Thursday, April 24, 2008

The 21st Century disciple

One thing we don't hear in church on Sunday morning very often is the cost of discipleship. As I mentioned in the last segment, our churches today have spiritualized the Gospel, making it an individual decision. This comes from the western mindset of individualism. We want to be our own man, to lead our own lives. So we have detached spirituality from the community and have placed it in the individual.

Our pastors now feed lines of profession to saints during their baptisms, this is because our young brothers and sisters are not being taught what this profession means. It is more than signing a membership card and paying tithe every week. Christ has called us to a total devotion to him.

Matthew 16:24-26
Then Jesus said to his disciples, “If anyone would come after me, he must deny himself and take up his cross and follow me. For whoever wants to save his life will lose it, but whoever loses his life for me will find it. What good will it be for a man if he gains the whole world, yet forfeits his soul? Or what can a man give in exchange for his soul?
Luke 14:26-30, 33-35
“If anyone comes to me and does not hate his father and mother, his wife and children, his brothers and sisters–yes, even his own life–he cannot be my disciple. And anyone who does not carry his cross and follow me cannot be my disciple. “Suppose one of you wants to build a tower. Will he not first sit down and estimate the cost to see if he has enough money to complete it? For if he lays the foundation and is not able to finish it, everyone who sees it will ridicule him, saying, ‘This fellow began to build and was not able to finish.’ In the same way, any of you who does not give up everything he has cannot be my disciple. Salt is good, but if it loses its saltiness, how can it be made salty again? It is fit neither for the soil nor for the manure pile; it is thrown out. “He who has ears to hear, let him hear.”
So what does it mean to hate? The common explanation comes from the likes of Bible commentators such as Matthew Henry who says, "he must comparatively hate them, must love them less than Christ, as Leah is said to be hated when Rachel was better loved. Not that their persons must be in any degree hated, but our comfort and satisfaction in them must be lost and swallowed up in our love to Christ, as Levi’s was, when he said to his father, I have not seen him. (Deut. 33:9)"

This is a great explanation pulled from scripture, but the comparative is added to help us make sense of things. The Jacob/Esau comparison is a comparison, but the "hate" there is an "opposition to." God opposed Esau, and blessed Jacob.

Interestingly, Esau was a successful person, as we see that he had many servants. Which shows what Jesus said that God causes rain to fall on the righteous and wicked. (Matt. 5:45) So this opposition/hate by God toward Esau could be seen as God hating Esau's wickedness, and blessing Jacob's righteousness. But Jacob was in no way more righteous than Esau when he was blessed, or chosen, when he was born ("the older will serve the younger" (Gen. 25:23)). He was a deceptive young man, and even deceived his uncle later in life by interbreeding their sheep. (Gen. 30)

Paul's application of the Jacob/Esau divide was in explaining election. Clearly Jacob was elected before his birth, and Esau was despised. And this election was for the blessing of the Lord and of the lineage of the Messiah. Our election is to eternal life. So from this we see that Esau is the image of the unbeliever and Jacob is the image of the believer. God's hatred is thus towards the unregenerate, and the elect are chosen to be saved through the washing by blood and renewing of mind by the power of the Spirit. We too were hated by God, but he loved us so much he saved us. Paradoxical.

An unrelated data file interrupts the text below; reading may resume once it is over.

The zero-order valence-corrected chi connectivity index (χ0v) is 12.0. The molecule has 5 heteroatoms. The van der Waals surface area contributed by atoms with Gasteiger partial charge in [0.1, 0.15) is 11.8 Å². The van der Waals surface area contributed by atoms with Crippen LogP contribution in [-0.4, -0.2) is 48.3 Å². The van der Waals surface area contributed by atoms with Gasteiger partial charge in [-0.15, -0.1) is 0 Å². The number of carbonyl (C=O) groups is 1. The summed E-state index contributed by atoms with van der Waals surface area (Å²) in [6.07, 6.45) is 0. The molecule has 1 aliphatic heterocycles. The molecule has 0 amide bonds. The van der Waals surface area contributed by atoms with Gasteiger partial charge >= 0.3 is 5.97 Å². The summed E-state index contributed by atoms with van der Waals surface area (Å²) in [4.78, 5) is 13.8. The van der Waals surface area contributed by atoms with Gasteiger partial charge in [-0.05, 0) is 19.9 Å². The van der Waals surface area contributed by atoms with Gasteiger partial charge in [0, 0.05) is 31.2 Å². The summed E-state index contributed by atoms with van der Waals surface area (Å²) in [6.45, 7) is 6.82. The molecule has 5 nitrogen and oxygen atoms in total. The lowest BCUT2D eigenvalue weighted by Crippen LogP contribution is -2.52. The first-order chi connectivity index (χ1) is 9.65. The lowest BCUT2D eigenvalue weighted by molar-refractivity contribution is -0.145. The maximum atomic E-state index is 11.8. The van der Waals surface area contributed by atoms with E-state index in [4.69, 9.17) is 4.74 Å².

So what do we learn from all of this in relation to Luke 14:26 and onward? What I believe is that we are to follow Jesus and his commands while entirely disregarding the demands and commands of all others as they conflict with the Word of the Lord. As God both hated us and loved us, we are to hate and love the world. We are sojourners here. We are not of this world, and our work here should be the work of one from another world reaching into this one to show love and mercy to the enemies of God.We are opposed to the world, and are enemies of it; but we love our enemies and give ourselves to them.

Because our language is so limiting, this hate is not spite, evil thoughts or anger towards anyone, it is then correctly placed, as Matthew Henry and so many others say, in a comparative view. This is a simplistic way on answer, but when you discover what it truly means, it's political, it's social, it's spiritual. It alters the way in which one lives.

And I think in this country something has been spiritualized, like in so many past empires and kingdoms, and that is America. America is placed on par with Christ, and it is a great evil. We disobey the Lord of Hosts to carry out the plans of the nation. We're encouraged to lie, steal, deceive, kill, abandon the sabbath, idolize our sovereignty, and dishonor our parents all for the sake of "national security" or "foreign interests" or whatever it is. And that's what it means to "forsake all others." That's what it means to "be a stranger in this land." One blogger friend of mine explained why he didn't vote by saying he wouldn't vote in France either. The image here is that of a resident alien. We live here under the laws of the nation, but we are not a part of this nation, we are not vested in her interests.

As a disciple of Christ, we are to be apart from the world. Church derives from ekklesia, "called ones out." We are pulled out of this world, not a part in the temporal worries and cares of the day. No not live as the world does. (Rom. 12:2) The 21st Century Church needs to get back to following the commands of Christ.

No comments: